Industrial relations concerns cannot on their own justify sex discrimination

In Kenny and ors –v- Minister for Justice, Equality and Law Reform and ors the ECJ has held that the industrial relations concerns of an employer cannot be the sole basis in which it seeks to justify indirect sex discrimination in the workplace.

Under the Equality Act 2010 an employer has a potential defence to an equal pay claim if he can show that the pay differential complained of is attributable to a material factor other than sex. If it can be established that the difference in pay is indirect sex discrimination, an employer would need to show objective justification in order to avoid liability. This means that the employer must show the difference in pay corresponds to a legitimate aim and is an appropriate and necessary means of achieving the objective pursued.

The Claimants, Kenny and ors, were female civil servants employed in clerical roles in the Irish Police Force. In addition to these female employees, male Garda officers also carried out the same duties. The Claimants’ trade union lodged claims for equal pay on the basis that the female workers were paid a clerical officers rate which was lower than that of their male counterparts. It was found by the Irish Labour Court that the proportion of men and women in the relevant groups amounted to obvious indirect sex discrimination but that this was objectively justified as the deployment of the male Garda officers met the operational needs of the Police and the need to have certain clerical roles carried out by Garda officers for industrial relations purposes. This was also in accordance with an agreement made with the police representative bodies. It was held that it was both appropriate and necessary to pay those police officers properly according to their rank and therefore the claim for equal pay was rejected.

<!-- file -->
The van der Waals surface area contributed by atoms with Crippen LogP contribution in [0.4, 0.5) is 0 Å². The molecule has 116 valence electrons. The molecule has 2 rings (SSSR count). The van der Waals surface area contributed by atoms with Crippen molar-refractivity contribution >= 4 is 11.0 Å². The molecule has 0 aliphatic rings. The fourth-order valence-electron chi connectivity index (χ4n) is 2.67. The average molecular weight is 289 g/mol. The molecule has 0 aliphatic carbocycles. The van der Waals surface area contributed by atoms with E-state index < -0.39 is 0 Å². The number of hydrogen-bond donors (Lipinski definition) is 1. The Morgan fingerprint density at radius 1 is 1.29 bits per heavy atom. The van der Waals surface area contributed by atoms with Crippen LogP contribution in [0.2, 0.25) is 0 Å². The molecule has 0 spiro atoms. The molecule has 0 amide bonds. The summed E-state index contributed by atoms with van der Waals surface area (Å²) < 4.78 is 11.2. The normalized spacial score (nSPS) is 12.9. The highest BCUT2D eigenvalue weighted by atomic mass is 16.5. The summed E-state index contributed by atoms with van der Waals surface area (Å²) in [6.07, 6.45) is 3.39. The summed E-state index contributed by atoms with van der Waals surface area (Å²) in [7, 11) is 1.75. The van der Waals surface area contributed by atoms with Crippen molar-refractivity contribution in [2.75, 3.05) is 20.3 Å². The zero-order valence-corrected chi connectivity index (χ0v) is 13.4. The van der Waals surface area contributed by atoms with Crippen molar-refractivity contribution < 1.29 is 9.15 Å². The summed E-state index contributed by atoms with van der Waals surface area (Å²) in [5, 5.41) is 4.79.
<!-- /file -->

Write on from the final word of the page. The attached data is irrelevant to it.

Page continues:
The Claimants appealed to the Irish High Court and it in turn referred questions to the ECJ including whether, and to what extent, the interests of good industrial relations can legitimately constitute one of the grounds of justification when there is obvious sex discrimination in relation to pay.

The ECJ held that the interests of good industrial relations may be taken into account as one factor among others in a national court’s assessment of objective justification however, could not be the only basis for justifying discrimination. The ECJ confirmed that it was up to national courts to determine the extent to which industrial relations concerns may be taken into account when attempting to justify an obvious case of indirect discrimination in pay. This decision supports the UK Courts’ approach to the extent in which an employer can rely solely on cost to justify discriminatory treatment under the Equality Act 2010. An employer cannot justify such treatment solely with reference to cost-saving reasons but that cost can be weighed in the balance with other factors.

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